Really, it all depends on what he wants to do. If he intends on using it as a normal consumer/gamer desktop, 8GB is more than enough. He could even get by on 4 quite easily. If he plans on doing tons of Photoshop/CAD/whatever work, then hey, more the merrier.
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Old Nov 4, 2012, 03:50 PM   #12
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It's when things become consistently swappy under his normal workload that he might need to consider upgrading to more.
I'm starting to notice that for ordinary computing tasks, 8 GB isn't going as far as it used to. I usually only reboot my computer when necessary, and I've found myself doing it more frequently lately, because it's slowing down so drastically.

It's definitely time for a new iMac.
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Old Nov 4, 2012, 04:01 PM   #13
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Well, it depends on what your definition of what "ordinary computer tasks" is, but really, 2GB should be plenty enough for your everyday stuff. If it's getting swappy on you at 8GB, I'd check out what's running in the background and see what's going on.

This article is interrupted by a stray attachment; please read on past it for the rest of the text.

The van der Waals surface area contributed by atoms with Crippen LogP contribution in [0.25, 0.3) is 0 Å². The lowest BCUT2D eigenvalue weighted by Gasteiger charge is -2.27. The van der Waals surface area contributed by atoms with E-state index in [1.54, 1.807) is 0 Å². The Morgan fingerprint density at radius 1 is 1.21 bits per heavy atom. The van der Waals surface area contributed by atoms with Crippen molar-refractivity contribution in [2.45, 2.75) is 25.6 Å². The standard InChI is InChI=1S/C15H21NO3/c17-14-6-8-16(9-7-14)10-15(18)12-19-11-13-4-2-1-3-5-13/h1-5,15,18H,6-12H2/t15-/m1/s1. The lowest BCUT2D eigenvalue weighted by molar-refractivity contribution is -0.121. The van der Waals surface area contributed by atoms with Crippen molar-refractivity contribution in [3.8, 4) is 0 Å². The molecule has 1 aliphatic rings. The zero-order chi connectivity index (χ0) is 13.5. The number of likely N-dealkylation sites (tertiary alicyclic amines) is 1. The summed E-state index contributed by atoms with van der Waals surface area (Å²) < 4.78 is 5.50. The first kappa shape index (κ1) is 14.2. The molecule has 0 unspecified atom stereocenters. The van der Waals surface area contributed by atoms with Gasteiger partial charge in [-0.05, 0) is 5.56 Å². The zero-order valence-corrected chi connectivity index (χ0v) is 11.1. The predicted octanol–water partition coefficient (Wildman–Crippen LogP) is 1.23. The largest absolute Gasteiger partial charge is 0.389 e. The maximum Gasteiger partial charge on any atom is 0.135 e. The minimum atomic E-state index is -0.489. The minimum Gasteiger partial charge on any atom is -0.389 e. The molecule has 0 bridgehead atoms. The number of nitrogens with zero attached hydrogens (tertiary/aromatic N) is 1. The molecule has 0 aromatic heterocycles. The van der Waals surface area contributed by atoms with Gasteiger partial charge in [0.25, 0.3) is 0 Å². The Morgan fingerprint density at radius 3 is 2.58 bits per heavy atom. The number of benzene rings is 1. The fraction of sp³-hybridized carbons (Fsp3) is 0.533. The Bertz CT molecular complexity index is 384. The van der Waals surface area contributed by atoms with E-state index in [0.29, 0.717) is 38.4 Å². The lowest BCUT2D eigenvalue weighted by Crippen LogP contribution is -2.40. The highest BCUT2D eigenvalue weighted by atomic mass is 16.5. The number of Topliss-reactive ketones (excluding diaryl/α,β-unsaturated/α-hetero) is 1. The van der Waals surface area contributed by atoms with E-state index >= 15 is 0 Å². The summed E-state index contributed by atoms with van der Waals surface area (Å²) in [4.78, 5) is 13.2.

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Old Nov 4, 2012, 04:07 PM   #14
dbrewer80221
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Yes, my "ordinary computing tasks" lol

Photoshop
iPhoto
multiple web borwsers running dozens of tabs simultaneously
casual gaming and web surfing

Plus I have a program running that has a memory leak under Mountain Lion. Unfortunately, it has to run all the time
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Old Nov 4, 2012, 04:53 PM   #15
Renzatic
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Yeah, I'd say that's pretty heavy. 16GB wouldn't hurt you at all.

...course, it wouldn't hurt anybody. Like guy above said, there's no such thing as having too much ram. But there is such a thing as spending money for something you'd never need. Most of your average people could get by on 2GB, with 4GB putting them into that comfortable buffer zone.